Wednesday, January 9, 2019

Weathervane Wednesday ~ Weathervanes in Wales!

I post a series of weather vane photographs every Wednesday.  This started with images of weathervanes from the Londonderry, New Hampshire area, but now I've found interesting weather vanes all across New England and across the globe.  Sometimes my weather vanes are whimsical, or historical, but all are interesting.  This series will be ending with post #400 later this month.

Today's weather vanes were photographed in Wales.

Do you know the location of weathervane post #397?  Scroll down to find the answer.

This first weathervane was spotted over the train station in Betws y Coed in Wales.  We passed by this little village on our way through Wales on the way to Snowdonia with the General Society of Mayflower Descendants Historic Sites tour last year.  The train station was build in 1868, and it is quite a tourist attraction.  Many tour buses were parked here, and there were plenty of folks milling around the shops and restaurants even on a rainy day.

This little bird weathervane caught our attention right off the bus.  I guess the local song birds like it, too!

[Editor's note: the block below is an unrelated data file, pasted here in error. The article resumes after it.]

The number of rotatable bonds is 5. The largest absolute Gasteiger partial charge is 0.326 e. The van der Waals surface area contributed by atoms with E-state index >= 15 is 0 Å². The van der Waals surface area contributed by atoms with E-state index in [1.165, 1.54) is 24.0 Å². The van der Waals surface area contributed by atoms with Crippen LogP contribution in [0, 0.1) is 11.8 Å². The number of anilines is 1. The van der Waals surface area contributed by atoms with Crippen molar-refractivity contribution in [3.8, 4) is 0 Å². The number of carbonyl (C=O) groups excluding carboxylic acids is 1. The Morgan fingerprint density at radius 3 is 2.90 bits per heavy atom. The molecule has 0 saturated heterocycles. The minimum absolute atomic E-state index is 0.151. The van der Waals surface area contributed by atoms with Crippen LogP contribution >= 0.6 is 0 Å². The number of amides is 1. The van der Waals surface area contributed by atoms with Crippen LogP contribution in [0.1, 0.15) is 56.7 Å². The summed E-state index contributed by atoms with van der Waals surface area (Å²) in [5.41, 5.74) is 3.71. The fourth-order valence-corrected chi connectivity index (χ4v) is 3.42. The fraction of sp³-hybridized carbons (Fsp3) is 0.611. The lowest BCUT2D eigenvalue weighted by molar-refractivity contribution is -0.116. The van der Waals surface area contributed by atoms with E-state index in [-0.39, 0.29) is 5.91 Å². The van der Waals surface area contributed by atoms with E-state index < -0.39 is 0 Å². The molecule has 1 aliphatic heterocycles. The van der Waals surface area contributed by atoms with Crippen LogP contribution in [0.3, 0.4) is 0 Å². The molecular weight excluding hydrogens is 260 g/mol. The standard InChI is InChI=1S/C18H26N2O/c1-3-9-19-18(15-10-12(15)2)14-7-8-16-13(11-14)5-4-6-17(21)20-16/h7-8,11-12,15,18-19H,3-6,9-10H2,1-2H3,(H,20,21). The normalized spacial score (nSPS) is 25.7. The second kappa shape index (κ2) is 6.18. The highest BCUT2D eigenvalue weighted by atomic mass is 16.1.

After viewing Snowdonia we stopped to see Caernarfon  Castle, and then the town of Llangollen, where we saw this weathervane above the storefronts.

This is an elaborate banner style weathervane with fancy cardinal points.  Perhaps at one time it was painted with a date or name?  We enjoyed poking about the town, and the tour included a canal boat ride over the Pontcysllte Aqueduct, which was very interesting.  It is the longest canal aqueduct in Great Britain, and the highest canal aqueduct in the world at 126 feet above the River Dee.  Poncysllte is Welsh for "Cysllte Bridge" which connects the Cysyllte township with Trevor in Llangollen parish.

A passenger looking down from the canal boat
to the Dee River Valley below the Pontcysyllte Aqueduct
Kayakers crossing the aqueduct

The local sheep were unfazed by our canal boat


Heather Wilkinson Rojo, "Weathervane Wednesday ~ Weathervanes in Wales!", Nutfield Genealogy, posted January 9, 2019, ( accessed [access date]).

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